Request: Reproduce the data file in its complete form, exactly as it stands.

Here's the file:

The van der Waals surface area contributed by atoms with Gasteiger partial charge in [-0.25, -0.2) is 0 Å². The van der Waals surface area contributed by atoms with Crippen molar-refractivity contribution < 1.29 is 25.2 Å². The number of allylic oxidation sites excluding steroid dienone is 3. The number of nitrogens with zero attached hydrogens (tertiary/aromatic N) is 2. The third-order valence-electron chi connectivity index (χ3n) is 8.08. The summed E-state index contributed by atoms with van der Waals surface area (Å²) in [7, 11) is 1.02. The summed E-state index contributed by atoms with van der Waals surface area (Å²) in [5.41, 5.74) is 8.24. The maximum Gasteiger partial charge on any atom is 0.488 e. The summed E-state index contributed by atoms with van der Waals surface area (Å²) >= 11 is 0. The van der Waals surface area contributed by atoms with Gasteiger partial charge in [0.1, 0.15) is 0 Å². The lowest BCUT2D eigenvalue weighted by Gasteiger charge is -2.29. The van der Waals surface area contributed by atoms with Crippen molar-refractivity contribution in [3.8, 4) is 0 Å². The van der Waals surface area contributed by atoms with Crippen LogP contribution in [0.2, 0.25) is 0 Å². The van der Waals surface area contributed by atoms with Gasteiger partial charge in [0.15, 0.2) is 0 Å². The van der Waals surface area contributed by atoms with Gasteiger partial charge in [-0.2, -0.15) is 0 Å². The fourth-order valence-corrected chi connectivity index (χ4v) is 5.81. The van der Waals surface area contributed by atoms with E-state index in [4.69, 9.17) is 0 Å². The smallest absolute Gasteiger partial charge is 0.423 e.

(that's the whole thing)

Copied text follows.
The van der Waals surface area contributed by atoms with Gasteiger partial charge in [-0.25, -0.2) is 0 Å². The van der Waals surface area contributed by atoms with Crippen molar-refractivity contribution < 1.29 is 25.2 Å². The number of allylic oxidation sites excluding steroid dienone is 3. The number of nitrogens with zero attached hydrogens (tertiary/aromatic N) is 2. The third-order valence-electron chi connectivity index (χ3n) is 8.08. The summed E-state index contributed by atoms with van der Waals surface area (Å²) in [7, 11) is 1.02. The summed E-state index contributed by atoms with van der Waals surface area (Å²) in [5.41, 5.74) is 8.24. The maximum Gasteiger partial charge on any atom is 0.488 e. The summed E-state index contributed by atoms with van der Waals surface area (Å²) >= 11 is 0. The van der Waals surface area contributed by atoms with Gasteiger partial charge in [0.1, 0.15) is 0 Å². The lowest BCUT2D eigenvalue weighted by Gasteiger charge is -2.29. The van der Waals surface area contributed by atoms with Crippen molar-refractivity contribution in [3.8, 4) is 0 Å². The van der Waals surface area contributed by atoms with Crippen LogP contribution in [0.2, 0.25) is 0 Å². The van der Waals surface area contributed by atoms with Gasteiger partial charge in [0.15, 0.2) is 0 Å². The van der Waals surface area contributed by atoms with Gasteiger partial charge in [-0.2, -0.15) is 0 Å². The fourth-order valence-corrected chi connectivity index (χ4v) is 5.81. The van der Waals surface area contributed by atoms with E-state index in [4.69, 9.17) is 0 Å². The smallest absolute Gasteiger partial charge is 0.423 e.